July 24, 2017

The Pont Neuf or new bridge, 1578-1607, was constructed by King Henri IV, is now the oldest bridge over the Seine River, connecting the Île de la Cité to the mainland. Île de la Cité was the original site for Paris around 250 B.C.
The Romans conquered in 52 B.C., naming the town Lutetia after Mons Lutetius near the Parthenon where the local villagers' army camped. Lutetia was renamed Paris in 360 A.D., taking its name from the Gallic "Parisii" tribe.

1 to 3are front and north side views outside Église Saint-Séverin just over the Seine River from Notre-Dame de Paris Cathedral. Église Saint-Séverin
took longer to build than Notre-Dame de Paris Cathedral, from early 1300's to 1520, and features both old and modern stained glass.

4 and 5 are pains of older stained glass in the Église Saint-Séverin.

6 and 7 are pains of new stained glass by Jean René Bazaine completed in 1970, inspired by the seven sacrements of the Catholic Church.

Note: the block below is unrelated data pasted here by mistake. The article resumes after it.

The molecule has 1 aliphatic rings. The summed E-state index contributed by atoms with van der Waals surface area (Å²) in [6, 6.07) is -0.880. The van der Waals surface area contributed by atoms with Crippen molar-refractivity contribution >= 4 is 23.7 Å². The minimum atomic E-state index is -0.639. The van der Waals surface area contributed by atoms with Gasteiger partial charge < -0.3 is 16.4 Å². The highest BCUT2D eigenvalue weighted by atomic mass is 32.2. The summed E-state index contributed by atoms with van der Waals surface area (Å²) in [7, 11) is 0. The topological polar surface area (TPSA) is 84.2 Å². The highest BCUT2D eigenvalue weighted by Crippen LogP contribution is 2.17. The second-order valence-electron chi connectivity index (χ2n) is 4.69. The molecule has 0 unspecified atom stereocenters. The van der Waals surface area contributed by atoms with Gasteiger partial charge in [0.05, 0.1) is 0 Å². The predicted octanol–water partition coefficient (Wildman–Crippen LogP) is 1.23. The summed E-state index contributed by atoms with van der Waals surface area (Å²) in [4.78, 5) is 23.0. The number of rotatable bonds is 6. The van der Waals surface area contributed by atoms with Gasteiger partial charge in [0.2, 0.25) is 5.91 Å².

8 and 9 are paintings within the Église.

10 to 13 show views along the Sandemans walking tour of historical Paris, first by the Louvre and then two statues in the Jardins des Tuileries by
Louis August Leveque, 11 Nymphée and 12 Diane. The gardens were created by Catherine de' Medici as the garden of the Tuileries Palace in 1564, and
it was eventually opened to the public in 1667 and became a public park after the French Revolution.

14 shows a model being shot strolling on Île de la Cité in Place Dauphine.

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More Pages to Visit

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